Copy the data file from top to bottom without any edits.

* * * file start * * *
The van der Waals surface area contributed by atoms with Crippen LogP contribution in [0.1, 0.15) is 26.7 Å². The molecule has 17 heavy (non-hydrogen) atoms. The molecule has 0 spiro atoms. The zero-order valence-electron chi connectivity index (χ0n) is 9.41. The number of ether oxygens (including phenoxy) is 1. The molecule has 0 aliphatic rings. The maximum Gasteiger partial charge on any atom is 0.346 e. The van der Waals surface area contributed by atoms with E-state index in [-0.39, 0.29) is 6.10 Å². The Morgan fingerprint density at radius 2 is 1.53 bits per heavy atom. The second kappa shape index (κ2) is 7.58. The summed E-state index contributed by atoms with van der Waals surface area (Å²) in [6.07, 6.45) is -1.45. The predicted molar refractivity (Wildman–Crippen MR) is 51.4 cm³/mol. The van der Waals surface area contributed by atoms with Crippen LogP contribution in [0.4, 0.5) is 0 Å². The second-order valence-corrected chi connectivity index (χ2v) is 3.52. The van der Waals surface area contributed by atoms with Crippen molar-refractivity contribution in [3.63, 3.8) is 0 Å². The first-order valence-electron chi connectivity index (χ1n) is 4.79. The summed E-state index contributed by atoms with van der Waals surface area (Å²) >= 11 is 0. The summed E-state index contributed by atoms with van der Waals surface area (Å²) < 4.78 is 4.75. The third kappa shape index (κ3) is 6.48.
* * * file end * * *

The van der Waals surface area contributed by atoms with Crippen LogP contribution in [0.1, 0.15) is 26.7 Å². The molecule has 17 heavy (non-hydrogen) atoms. The molecule has 0 spiro atoms. The zero-order valence-electron chi connectivity index (χ0n) is 9.41. The number of ether oxygens (including phenoxy) is 1. The molecule has 0 aliphatic rings. The maximum Gasteiger partial charge on any atom is 0.346 e. The van der Waals surface area contributed by atoms with E-state index in [-0.39, 0.29) is 6.10 Å². The Morgan fingerprint density at radius 2 is 1.53 bits per heavy atom. The second kappa shape index (κ2) is 7.58. The summed E-state index contributed by atoms with van der Waals surface area (Å²) in [6.07, 6.45) is -1.45. The predicted molar refractivity (Wildman–Crippen MR) is 51.4 cm³/mol. The van der Waals surface area contributed by atoms with Crippen LogP contribution in [0.4, 0.5) is 0 Å². The second-order valence-corrected chi connectivity index (χ2v) is 3.52. The van der Waals surface area contributed by atoms with Crippen molar-refractivity contribution in [3.63, 3.8) is 0 Å². The first-order valence-electron chi connectivity index (χ1n) is 4.79. The summed E-state index contributed by atoms with van der Waals surface area (Å²) >= 11 is 0. The summed E-state index contributed by atoms with van der Waals surface area (Å²) < 4.78 is 4.75. The third kappa shape index (κ3) is 6.48.